The impact of a school WASH project in Kenya

[Individual articles from the Winter 2019 issue of Intersections will be posted on this blog each week. The full issue can be found on MCC’s website.]

After many years of supporting water, sanitation and hygiene (WASH) activities in Kenyan schools, MCC asked one school, Mukuru Mennonite Academy, located in an informal settlement of Kenya’s capital, Nairobi, what impact its WASH program has had on the broader community. The school serves over 350 students from kindergarten through eighth grade. Most pupils live in rented, makeshift houses that have poor ventilation and lack water and sanitation facilities. Seventy-five percent of homesteads in the settlement use community pay toilets. Some have private toilets and others use the “flying toilet” method of defecating in a plastic bag and then throwing it out into the alleyway. Almost all (98%) inhabitants use community pipes for their water supply. Residents buy this water from the Nairobi city water supply and the pipe infrastructure is fraught with leaks, often passing through open sewer ditches. According to the local Rueben Health Center, more than 30% of common recurrent diseases that they treat are water- and sanitation-related.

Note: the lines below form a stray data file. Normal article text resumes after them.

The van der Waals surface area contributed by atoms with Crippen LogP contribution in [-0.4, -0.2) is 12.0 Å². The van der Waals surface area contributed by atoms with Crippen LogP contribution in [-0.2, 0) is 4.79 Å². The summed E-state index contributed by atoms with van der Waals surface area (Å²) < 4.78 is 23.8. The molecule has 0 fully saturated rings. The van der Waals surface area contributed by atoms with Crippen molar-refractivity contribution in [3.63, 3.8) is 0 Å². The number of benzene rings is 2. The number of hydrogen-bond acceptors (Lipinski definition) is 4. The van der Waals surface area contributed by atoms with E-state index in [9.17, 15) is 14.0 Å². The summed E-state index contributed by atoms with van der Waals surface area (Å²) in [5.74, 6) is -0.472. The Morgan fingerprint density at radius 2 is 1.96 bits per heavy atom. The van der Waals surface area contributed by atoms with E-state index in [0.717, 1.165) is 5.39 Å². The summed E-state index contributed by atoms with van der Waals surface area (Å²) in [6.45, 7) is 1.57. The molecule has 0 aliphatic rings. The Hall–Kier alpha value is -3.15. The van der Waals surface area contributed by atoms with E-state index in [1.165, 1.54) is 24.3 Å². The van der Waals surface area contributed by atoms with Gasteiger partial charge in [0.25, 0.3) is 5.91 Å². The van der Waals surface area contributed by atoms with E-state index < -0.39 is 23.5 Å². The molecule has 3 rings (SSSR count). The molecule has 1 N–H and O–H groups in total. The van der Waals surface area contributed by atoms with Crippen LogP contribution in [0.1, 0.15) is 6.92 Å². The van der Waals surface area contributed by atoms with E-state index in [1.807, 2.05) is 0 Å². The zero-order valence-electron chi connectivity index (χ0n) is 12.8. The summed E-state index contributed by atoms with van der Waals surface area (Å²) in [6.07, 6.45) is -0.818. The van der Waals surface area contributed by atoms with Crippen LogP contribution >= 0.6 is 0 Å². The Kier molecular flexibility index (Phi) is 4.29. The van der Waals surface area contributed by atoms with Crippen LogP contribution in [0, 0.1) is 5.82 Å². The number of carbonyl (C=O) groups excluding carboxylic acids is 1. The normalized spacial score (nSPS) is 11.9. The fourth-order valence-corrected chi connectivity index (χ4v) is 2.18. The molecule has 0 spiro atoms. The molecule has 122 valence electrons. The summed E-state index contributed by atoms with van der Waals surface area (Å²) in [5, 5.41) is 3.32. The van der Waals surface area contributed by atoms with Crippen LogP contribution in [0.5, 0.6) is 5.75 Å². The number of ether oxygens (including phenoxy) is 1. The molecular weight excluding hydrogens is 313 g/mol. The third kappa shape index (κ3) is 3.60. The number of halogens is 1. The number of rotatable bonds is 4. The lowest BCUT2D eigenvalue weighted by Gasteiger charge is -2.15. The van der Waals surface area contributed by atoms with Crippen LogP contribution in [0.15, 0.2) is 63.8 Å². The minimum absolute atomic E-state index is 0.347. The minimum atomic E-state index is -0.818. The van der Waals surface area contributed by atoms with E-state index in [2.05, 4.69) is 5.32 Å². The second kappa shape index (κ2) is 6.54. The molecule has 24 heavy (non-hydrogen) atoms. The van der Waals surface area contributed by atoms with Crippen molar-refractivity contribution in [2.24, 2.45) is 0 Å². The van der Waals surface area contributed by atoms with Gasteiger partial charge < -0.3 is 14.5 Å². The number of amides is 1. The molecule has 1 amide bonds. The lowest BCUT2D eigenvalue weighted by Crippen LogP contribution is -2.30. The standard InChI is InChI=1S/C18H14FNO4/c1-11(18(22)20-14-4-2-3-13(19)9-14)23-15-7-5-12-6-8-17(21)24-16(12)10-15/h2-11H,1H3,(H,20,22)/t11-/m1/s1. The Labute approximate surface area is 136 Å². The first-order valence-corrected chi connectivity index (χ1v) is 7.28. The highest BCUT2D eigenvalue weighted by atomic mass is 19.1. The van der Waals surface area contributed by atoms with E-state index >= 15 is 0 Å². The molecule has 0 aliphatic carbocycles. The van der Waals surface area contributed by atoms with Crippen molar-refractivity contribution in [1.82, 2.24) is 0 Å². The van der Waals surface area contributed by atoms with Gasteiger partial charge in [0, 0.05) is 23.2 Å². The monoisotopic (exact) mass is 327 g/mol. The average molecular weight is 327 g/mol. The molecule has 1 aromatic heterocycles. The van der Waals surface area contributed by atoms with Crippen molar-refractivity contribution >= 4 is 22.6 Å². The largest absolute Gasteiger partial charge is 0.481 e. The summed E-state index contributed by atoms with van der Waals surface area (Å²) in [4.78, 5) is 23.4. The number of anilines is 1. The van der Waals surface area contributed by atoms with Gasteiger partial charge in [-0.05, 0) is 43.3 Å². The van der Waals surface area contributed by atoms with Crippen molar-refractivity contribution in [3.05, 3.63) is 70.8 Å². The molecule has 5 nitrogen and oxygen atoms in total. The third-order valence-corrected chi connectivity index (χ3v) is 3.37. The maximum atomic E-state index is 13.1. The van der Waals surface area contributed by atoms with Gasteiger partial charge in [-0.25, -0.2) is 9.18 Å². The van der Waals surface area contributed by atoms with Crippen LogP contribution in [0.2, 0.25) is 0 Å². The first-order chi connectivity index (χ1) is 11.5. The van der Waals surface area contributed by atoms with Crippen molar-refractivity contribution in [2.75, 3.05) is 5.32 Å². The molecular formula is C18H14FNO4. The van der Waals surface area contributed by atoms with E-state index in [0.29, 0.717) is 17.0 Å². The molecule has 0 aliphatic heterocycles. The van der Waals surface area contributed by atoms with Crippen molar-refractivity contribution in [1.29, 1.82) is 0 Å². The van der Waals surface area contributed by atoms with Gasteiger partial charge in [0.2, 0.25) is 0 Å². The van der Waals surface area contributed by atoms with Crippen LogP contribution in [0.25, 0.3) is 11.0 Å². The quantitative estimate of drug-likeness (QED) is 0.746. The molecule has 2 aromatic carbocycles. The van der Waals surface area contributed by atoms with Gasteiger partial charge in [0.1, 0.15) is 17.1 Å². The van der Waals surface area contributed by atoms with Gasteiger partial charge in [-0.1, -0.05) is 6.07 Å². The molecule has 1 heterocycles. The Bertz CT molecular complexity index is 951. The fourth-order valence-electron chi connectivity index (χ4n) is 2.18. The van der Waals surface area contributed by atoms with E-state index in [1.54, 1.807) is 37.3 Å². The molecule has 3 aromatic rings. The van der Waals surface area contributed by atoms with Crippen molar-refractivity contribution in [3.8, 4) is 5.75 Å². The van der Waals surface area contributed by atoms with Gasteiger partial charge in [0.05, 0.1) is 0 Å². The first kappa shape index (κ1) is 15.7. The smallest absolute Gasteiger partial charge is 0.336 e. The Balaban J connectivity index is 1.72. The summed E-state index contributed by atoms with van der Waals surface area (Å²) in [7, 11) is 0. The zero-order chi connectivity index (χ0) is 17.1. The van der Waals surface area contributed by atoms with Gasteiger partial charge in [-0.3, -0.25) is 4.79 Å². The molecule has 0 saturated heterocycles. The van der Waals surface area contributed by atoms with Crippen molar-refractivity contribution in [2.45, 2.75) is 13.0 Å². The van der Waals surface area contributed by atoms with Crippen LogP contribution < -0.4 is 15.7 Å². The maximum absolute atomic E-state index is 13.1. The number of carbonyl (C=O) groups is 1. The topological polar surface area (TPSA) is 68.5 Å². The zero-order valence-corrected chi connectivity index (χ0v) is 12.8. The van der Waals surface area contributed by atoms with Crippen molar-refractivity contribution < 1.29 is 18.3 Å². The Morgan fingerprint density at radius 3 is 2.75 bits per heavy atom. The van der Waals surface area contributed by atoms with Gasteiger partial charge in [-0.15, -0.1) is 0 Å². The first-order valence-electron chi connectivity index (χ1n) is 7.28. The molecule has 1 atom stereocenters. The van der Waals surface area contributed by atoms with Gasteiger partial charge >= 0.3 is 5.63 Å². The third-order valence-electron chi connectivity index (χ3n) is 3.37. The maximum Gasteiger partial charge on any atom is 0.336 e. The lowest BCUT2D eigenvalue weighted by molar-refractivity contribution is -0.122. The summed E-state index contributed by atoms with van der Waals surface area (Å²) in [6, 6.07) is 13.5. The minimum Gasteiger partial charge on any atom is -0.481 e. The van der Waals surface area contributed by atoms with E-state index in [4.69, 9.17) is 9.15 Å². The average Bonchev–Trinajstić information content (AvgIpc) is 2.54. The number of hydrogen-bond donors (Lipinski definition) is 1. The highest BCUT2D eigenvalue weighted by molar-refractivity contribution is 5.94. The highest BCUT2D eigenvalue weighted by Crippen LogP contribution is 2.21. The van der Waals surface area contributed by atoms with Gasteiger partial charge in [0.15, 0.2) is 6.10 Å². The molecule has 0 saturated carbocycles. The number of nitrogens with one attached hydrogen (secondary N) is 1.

The long-term goal of the WASH program at Mukuru is that “the Mukuru community will be healthier with children having fewer incidences of diseases caused by poor personal and environmental sanitation. In addition, good hygiene practices will become a social norm within the Mukuru community.” Specific goals of the program include: educating community members and school children on methods of treating their drinking water; educating households on the importance of proper human waste disposal; facilitating community clean-up days to remove litter and clear drainage ditches; and increasing the attendance rate at the school by reducing waterborne diseases.